Good luck enforcing it NFL, considering the Federal Government won’t enforce it’s laws in those states.
    _____________________________________
    As a federal officer I can enlighten you… Absolutely yes they will. just like California and the precious 215 card if you are caught up with the wrong agents you’re taking a ride plain and simple because it is a meaningless piece of paper at the federal level. Personally I am against the laws but until Congress or the SCOTUS does something about it on a federal level it’s my job to uphold it. Personal use I will usually turn a cheek. Distribution not so much. I don’t see this as a law that stands much longer but don’t be so ignorant to think people are just gonna have free reign in those states
    ———————————

    Based on the fact that the Feds are already not enforcing it with the current hop houses with medical “licenses” to sell weed in Colorado – businesses that are blatantly disregarding the proper practices – I doubt it.

  34. halfcentaur says: Nov 7, 2012 3:38 PM

    I don’t understand disciplining players for smoking weed. If they aren’t penalized for drinking and going clubbing and getting hammered, then why is weed a big deal? Especially when it’s on it’s way to decriminalization/legalization, and has already been accomplished in some states? It is not a performance enhancer in any way whatsoever, so i don’t understand how a player is allowed to get smashed at a club but smoking a little joint will get him suspended. It’s bogus.

  35. haliganhooligan says: Nov 7, 2012 4:42 PM

    well hes wrong, Colorado isnt the first state to legalize it. weed has been legal in Alaska for years.

  36. goldrush36 says: Nov 7, 2012 4:56 PM

    dukemarc says: Nov 7, 2012 3:32 PM

    goldrush36 says:
    Nov 7, 2012 2:59 PM
    dukemarc says: Nov 7, 2012 1:17 PM

    Good luck enforcing it NFL, considering the Federal Government won’t enforce it’s laws in those states.
    _____________________________________
    As a federal officer I can enlighten you… Absolutely yes they will. just like California and the precious 215 card if you are caught up with the wrong agents you’re taking a ride plain and simple because it is a meaningless piece of paper at the federal level. Personally I am against the laws but until Congress or the SCOTUS does something about it on a federal level it’s my job to uphold it. Personal use I will usually turn a cheek. Distribution not so much. I don’t see this as a law that stands much longer but don’t be so ignorant to think people are just gonna have free reign in those states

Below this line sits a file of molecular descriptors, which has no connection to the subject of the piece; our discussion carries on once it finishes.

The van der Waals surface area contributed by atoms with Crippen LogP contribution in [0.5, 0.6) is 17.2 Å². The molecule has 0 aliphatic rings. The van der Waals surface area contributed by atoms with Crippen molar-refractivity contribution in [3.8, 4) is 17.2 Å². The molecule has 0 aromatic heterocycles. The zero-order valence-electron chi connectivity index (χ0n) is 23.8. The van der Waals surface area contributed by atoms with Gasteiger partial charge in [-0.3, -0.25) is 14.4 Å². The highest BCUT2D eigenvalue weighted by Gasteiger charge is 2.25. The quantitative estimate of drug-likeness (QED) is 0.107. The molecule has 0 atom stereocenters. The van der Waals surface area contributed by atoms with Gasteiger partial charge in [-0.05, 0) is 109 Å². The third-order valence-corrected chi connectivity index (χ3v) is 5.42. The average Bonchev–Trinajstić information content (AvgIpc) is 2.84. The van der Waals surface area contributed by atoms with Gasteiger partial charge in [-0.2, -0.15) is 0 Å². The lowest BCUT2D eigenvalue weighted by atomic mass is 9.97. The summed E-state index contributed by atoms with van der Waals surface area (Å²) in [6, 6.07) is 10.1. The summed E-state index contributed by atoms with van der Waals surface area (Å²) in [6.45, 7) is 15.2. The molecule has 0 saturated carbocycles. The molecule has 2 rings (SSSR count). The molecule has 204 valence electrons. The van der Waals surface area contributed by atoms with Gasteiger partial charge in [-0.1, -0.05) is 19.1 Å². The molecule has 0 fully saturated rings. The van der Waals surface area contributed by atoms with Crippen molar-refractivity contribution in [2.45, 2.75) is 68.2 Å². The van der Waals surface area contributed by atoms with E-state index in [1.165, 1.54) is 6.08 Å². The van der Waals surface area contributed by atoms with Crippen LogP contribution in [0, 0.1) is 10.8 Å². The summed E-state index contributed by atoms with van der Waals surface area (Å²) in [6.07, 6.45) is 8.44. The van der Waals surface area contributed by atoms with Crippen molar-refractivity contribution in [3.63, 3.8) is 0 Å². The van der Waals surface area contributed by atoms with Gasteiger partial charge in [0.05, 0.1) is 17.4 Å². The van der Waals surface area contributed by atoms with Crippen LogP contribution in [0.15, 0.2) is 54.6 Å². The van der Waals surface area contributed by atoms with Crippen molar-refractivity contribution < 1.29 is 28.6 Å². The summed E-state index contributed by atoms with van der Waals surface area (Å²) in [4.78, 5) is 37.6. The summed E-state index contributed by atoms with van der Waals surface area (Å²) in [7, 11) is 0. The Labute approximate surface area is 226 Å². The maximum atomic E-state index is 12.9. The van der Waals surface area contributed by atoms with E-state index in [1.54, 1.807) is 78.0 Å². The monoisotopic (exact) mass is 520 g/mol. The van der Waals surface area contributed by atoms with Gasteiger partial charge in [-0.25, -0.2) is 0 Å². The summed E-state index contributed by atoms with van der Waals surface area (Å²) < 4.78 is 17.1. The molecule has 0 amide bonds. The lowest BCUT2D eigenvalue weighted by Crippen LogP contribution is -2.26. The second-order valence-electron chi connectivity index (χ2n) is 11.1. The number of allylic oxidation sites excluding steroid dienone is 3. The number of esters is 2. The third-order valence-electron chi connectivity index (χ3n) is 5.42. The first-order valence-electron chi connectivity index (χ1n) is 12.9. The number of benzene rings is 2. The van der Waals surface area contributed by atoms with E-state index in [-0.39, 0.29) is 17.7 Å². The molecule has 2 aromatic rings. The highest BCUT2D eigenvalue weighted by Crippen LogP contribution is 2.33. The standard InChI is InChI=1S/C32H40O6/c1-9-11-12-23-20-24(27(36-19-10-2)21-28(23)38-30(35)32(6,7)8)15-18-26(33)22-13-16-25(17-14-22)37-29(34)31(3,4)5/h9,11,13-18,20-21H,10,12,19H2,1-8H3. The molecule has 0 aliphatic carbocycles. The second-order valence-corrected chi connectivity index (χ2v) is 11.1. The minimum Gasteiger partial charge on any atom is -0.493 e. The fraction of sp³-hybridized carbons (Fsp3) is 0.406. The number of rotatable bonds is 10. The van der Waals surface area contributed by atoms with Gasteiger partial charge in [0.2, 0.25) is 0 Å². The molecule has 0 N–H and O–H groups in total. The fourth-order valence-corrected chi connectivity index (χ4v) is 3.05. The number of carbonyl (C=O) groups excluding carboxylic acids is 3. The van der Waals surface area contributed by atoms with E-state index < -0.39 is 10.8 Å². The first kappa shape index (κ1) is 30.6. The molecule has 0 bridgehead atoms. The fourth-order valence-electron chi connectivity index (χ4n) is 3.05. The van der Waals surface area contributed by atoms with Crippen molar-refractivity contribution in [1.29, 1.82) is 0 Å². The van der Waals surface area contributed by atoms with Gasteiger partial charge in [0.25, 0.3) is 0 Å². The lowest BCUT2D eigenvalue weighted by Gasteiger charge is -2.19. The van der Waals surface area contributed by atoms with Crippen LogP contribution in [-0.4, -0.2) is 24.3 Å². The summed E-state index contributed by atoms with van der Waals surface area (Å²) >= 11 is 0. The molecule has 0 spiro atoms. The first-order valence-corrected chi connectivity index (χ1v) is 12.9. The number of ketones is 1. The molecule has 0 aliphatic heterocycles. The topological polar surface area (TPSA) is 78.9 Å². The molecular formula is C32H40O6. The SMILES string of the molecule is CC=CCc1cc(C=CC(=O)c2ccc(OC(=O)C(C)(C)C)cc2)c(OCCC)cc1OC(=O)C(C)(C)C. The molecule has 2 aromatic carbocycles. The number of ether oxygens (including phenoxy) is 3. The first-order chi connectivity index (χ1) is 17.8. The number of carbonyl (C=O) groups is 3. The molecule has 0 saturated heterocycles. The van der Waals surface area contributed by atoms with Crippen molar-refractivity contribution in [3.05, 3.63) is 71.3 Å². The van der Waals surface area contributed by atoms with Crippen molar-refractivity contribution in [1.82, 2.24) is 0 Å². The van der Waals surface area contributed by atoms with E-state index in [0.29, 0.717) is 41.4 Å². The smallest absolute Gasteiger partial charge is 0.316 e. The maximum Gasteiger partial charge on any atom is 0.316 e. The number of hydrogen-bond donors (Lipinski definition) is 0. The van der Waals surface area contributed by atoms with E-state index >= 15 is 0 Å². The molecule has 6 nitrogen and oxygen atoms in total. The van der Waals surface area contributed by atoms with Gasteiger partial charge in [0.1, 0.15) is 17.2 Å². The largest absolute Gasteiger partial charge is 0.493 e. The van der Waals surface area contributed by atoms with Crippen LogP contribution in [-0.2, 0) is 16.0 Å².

———————————

    Based on the fact that the Feds are already not enforcing it with the current hop houses with medical “licenses” to sell weed in Colorado – businesses that are blatantly disregarding the proper practices – I doubt it.
    ___________________________________’
    Based on fact? what fact would that be? Here’s a fact for you… the doors have been slammed shut on over 200 “medical” dispensaries in California.. Call me crazy but that isn’t what I’d call taking no action. I am stationed in Southern California, so I can’t speak for those field offices, but simple fact is 70% of emphasis is at the point of entry. Mainly Southern CA, Texas, Arizona, and New Mexico. Another 20% or so in Florida and the gulf coast and the other 10 or so percent is across the nation. Just because no significant action has been taken YET doesn’t mean it won’t and believing otherwise is ignorant. The government wants to control the money… plain and simple.

  37. goldrush36 says: Nov 7, 2012 5:12 PM

    keeppounding says: Nov 7, 2012 3:25 PM

    It’s obvious Peyton Manning does not smoke pot. Way too focused to be a stoner.

    Goldrush36:

    Obviously you know what your talking about. I read that the end of alcohol prohibition started at the state level just as last nights election ended Colorado’s state law. What’s your opinion on the crime rate after this? And do you think eventually the federal law will change?
    _______________________________________
    Well obviously local misdemeanor/felony charges will go down at a state level but an increase will happen at the federal level. Overall it will be a total decrease, but depending on the municipality the federal charge can become a lot more severe. I can say that without a distribution charge, fed prosecutors will likely not bother. There would have to be other aggravated circumstances there. So for the individual it will usually be a better situation for sure. For those dispensaries much much worse. As I said I don’t see these laws standing any more than another 10 years if that but for now it is what it is. You are correct in that these things slowly unfold through the states and then they work through the supreme court etc… Not just alcohol but as of late it has worked in the reverse with Citizens challenging state firearms laws. It starts one state at a time to relieve just about any form of prohibition. Sometimes it through the state, sometimes against but that’s how the ball rolls

  38. grudenthediva says: Nov 7, 2012 8:09 PM

    “Not only does the Federal Gov’t have the resources, but more importantly: They don’t have the CONSTITUTIONAL authority! There’s this little thing called the 10th amendment that the Feds like to ignore.”

    There’s also these things called the Commerce Clause and the Supremacy Clause that a lot of you “states rights” people like to ignore.